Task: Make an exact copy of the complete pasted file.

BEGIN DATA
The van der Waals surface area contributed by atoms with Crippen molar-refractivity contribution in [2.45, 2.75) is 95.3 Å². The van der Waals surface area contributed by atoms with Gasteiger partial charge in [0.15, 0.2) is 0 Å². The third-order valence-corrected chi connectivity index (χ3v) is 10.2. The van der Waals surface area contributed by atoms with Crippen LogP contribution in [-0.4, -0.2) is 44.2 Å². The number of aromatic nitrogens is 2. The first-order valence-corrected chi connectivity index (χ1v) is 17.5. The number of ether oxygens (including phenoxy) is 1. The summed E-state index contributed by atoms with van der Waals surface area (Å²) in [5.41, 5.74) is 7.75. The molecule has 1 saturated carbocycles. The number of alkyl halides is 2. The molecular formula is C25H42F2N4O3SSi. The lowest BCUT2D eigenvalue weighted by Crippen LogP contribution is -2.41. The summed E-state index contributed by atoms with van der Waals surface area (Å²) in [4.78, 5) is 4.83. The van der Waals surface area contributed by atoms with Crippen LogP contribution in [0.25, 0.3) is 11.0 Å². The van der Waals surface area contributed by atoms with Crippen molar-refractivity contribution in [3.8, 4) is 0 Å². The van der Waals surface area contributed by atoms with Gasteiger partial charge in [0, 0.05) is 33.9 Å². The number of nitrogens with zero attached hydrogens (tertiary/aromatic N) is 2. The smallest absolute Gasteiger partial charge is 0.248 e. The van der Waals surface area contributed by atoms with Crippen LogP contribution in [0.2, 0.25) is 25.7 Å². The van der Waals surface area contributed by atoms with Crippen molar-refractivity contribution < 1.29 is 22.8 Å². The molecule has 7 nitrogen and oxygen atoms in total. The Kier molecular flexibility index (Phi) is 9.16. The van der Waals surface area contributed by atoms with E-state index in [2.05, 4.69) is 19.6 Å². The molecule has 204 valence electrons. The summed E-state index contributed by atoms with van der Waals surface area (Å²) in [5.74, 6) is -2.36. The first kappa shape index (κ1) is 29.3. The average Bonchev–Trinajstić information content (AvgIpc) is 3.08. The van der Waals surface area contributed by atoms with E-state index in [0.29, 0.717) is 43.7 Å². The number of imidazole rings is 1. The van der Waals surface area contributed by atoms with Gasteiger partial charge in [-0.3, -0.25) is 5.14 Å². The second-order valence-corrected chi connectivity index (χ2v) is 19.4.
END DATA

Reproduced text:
The van der Waals surface area contributed by atoms with Crippen molar-refractivity contribution in [2.45, 2.75) is 95.3 Å². The van der Waals surface area contributed by atoms with Gasteiger partial charge in [0.15, 0.2) is 0 Å². The third-order valence-corrected chi connectivity index (χ3v) is 10.2. The van der Waals surface area contributed by atoms with Crippen LogP contribution in [-0.4, -0.2) is 44.2 Å². The number of aromatic nitrogens is 2. The first-order valence-corrected chi connectivity index (χ1v) is 17.5. The number of ether oxygens (including phenoxy) is 1. The summed E-state index contributed by atoms with van der Waals surface area (Å²) in [5.41, 5.74) is 7.75. The molecule has 1 saturated carbocycles. The number of alkyl halides is 2. The molecular formula is C25H42F2N4O3SSi. The lowest BCUT2D eigenvalue weighted by Crippen LogP contribution is -2.41. The summed E-state index contributed by atoms with van der Waals surface area (Å²) in [4.78, 5) is 4.83. The van der Waals surface area contributed by atoms with Crippen LogP contribution in [0.25, 0.3) is 11.0 Å². The van der Waals surface area contributed by atoms with Crippen molar-refractivity contribution in [3.8, 4) is 0 Å². The van der Waals surface area contributed by atoms with Gasteiger partial charge in [0, 0.05) is 33.9 Å². The number of nitrogens with zero attached hydrogens (tertiary/aromatic N) is 2. The smallest absolute Gasteiger partial charge is 0.248 e. The van der Waals surface area contributed by atoms with Crippen LogP contribution in [0.2, 0.25) is 25.7 Å². The van der Waals surface area contributed by atoms with Crippen molar-refractivity contribution < 1.29 is 22.8 Å². The molecule has 7 nitrogen and oxygen atoms in total. The Kier molecular flexibility index (Phi) is 9.16. The van der Waals surface area contributed by atoms with E-state index in [2.05, 4.69) is 19.6 Å². The molecule has 204 valence electrons. The summed E-state index contributed by atoms with van der Waals surface area (Å²) in [5.74, 6) is -2.36. The first kappa shape index (κ1) is 29.3. The average Bonchev–Trinajstić information content (AvgIpc) is 3.08. The van der Waals surface area contributed by atoms with E-state index in [0.29, 0.717) is 43.7 Å². The number of imidazole rings is 1. The van der Waals surface area contributed by atoms with Gasteiger partial charge in [-0.3, -0.25) is 5.14 Å². The second-order valence-corrected chi connectivity index (χ2v) is 19.4.